The 2014 SXSWedu Conference & Festival kicked off this week in Austin, Texas. SmartBrief Education has been on the ground, bringing readers regular coverage of the event.
Rod Paige, former U.S. Secretary of Education and 2014 SXSWedu keynote speaker, developed early in his life the belief that education was a pathway to solving the world’s problem. Paige grew up in Monticello, Miss., during segregation, when “there were two worlds, a white world and a black world.”
Paige, who was a coach, teacher and later the superintendent of the Houston Independent School District, brought to Wednesday’s keynote session Education: The Civil Rights Issue of Our Time a rich history of experience as a classroom practitioner and a policymaker on Capitol Hill.
“There is no civil rights strategy that would be more powerful than closing the (black-white) achievement gap,” Paige told conference attendees. “Responsibility is along the pipeline, but it has to be where the people walk the halls with students.”
Paige acknowledged that as a nation there has been a lack of systemic progress in closing the black-white achievement gap, and while there are exceptions that can provide lessons to others, there still is much work to be done to effect change. (read more…)
The 2014 SXSWedu Conference & Festival kicked off Monday in Austin, Texas. SmartBrief Education is on the ground, bringing readers regular coverage of the event.
Educational technology should not be intrusive in the classroom. It should be designed in a way that makes the most of the real world of teachers, families and students, according to SXSWedu keynote speakers Vivienne Ming and Norma Ming, co-founders of educational technology startup Socos.
“We can build technology that provides amazing support without you ever realizing that it was there,” Vivienne told attendees. “Technology does not need to be intrusive.”
“Stop trying to disrupt everything,” she added. “There are systems out there. Integrate them. You’ll get so much more done that way. We’re not talking about big intrusive technology.”
Here are five lessons Vivienne and Norma shared with attendees to help educational technology designers — and others — keep the promise of educational technology in the classroom. (read more…)
The 2014 SXSWedu Conference & Festival kicked off yesterday in Austin, Texas. SmartBrief Education is on the ground, bringing readers regular coverage of the event.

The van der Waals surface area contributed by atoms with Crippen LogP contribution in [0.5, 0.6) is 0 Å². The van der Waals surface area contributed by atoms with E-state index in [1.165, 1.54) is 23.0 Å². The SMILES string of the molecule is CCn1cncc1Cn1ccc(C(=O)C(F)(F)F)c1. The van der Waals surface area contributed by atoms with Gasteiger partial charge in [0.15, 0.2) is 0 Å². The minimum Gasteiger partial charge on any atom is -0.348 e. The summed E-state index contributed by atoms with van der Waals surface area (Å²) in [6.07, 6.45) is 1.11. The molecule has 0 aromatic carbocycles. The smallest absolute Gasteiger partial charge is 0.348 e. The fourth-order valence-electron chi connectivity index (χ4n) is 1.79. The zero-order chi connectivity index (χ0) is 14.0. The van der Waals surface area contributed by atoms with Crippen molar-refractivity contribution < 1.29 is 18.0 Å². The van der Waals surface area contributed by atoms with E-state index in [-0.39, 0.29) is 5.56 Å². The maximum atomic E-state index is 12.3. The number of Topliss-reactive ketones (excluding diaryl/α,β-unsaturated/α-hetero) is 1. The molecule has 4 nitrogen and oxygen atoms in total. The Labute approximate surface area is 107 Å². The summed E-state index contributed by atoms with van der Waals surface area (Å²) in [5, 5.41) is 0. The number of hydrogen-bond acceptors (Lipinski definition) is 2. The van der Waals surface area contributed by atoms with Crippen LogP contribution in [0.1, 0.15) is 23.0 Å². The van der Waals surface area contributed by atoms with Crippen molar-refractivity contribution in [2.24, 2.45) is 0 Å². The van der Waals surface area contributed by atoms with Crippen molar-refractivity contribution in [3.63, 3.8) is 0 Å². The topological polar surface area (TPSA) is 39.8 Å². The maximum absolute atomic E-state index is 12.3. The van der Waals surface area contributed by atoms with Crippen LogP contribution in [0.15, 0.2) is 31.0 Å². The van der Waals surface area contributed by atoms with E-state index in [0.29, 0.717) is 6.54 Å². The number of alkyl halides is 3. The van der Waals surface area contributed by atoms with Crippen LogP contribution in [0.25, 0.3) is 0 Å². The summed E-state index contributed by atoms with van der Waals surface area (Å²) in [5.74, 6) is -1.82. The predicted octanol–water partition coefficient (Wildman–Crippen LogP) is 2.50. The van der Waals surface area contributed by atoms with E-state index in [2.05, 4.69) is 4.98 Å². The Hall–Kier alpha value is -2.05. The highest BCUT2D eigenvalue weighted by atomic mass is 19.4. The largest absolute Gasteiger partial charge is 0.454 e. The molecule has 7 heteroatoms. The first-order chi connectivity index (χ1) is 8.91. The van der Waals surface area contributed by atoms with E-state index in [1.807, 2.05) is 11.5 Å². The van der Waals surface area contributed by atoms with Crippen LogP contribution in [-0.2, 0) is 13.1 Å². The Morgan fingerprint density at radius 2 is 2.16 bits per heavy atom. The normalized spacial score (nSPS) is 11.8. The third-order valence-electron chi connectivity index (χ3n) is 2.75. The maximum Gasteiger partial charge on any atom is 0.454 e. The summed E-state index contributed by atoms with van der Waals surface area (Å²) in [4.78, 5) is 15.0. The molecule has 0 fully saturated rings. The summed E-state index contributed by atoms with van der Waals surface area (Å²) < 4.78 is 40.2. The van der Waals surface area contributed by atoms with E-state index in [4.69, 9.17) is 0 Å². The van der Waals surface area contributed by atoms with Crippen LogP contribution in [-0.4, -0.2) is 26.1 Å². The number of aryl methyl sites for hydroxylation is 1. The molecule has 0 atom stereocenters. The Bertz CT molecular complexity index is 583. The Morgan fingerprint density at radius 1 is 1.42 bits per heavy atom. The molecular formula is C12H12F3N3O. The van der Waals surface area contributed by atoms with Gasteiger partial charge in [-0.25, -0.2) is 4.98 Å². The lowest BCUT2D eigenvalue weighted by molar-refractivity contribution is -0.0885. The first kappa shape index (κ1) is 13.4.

From advice on taking better selfies — and better photos in general — to tips on getting clear audio when recording video with a mobile device, young filmmakers from John B. Connally High School showcased best practices in social and mobile learning during the SXSWedu Playground session: Teachers as Executive Producers of Digital Media — #UProducing.
When education conferences include students in the discussion — in the teaching and learning — I know I’m at an event where students matter. I arrived in Austin yesterday for SXSWedu just in time to take part in an afternoon hands-on lesson in the playground, a casual learning space where attendees can engage with educators, students and vendors.
I stopped by for a session facilitated by John B. Connally High School teacher Humberto A. (read more…)
After a round of districtwide budget trimming, principal Riley received some tough news: His school’s two instructional coaches would be reassigned to classroom teaching positions. Although Riley knew all along that instructional coaching could end up on the chopping block, he truly believed its positive record of improving teaching would guarantee funding. Sitting in his office, absorbing the implications of the change, Riley was initially gripped by a series of emotional reactions. From despair over the loss of support to key teachers who were just beginning to respond to coaching, to anxiety about having to break the news to the coaches themselves, Riley knew this change would be difficult for many to accept. Knowing that people follow his emotional lead, Riley thought about how he could acknowledge the loss yet respond with an appropriate amount of what he calls, “can-do-ism.” “After all,” Riley explains, “I can’t call myself a leader if I’m not helping people see challenges as opportunities.”
If your leadership experiences allow you to relate to principal Riley, you probably also recognize in him — and in yourself — the seeds of resilience. (read more…)
Why music education? UCLA professor James Catterall led an analysis of a U.S. Department of Education database. Called NELLs88, the database was used to track more than 25,000 students over a period of 10 years. Catterall conducted a study and found that regardless of socioeconomic background, music-making students get higher marks on standardized tests. The study showed that students involved in music generally tested higher than those who had no music involvement. The test scores studied were not only standardized tests, such as the SAT, but also reading proficiency exams. The study also noted that the student musicians scored higher, no matter what socioeconomic group was being studied. So why not music education?
Having visited several classrooms, it appeared to me that in many cases, music education tended to begin in the third grade, for those that were fortunate enough to have a music instructor. Even then, the instructor was often stretched thin, being shared by several classrooms, and even several schools within a given district. (read more…)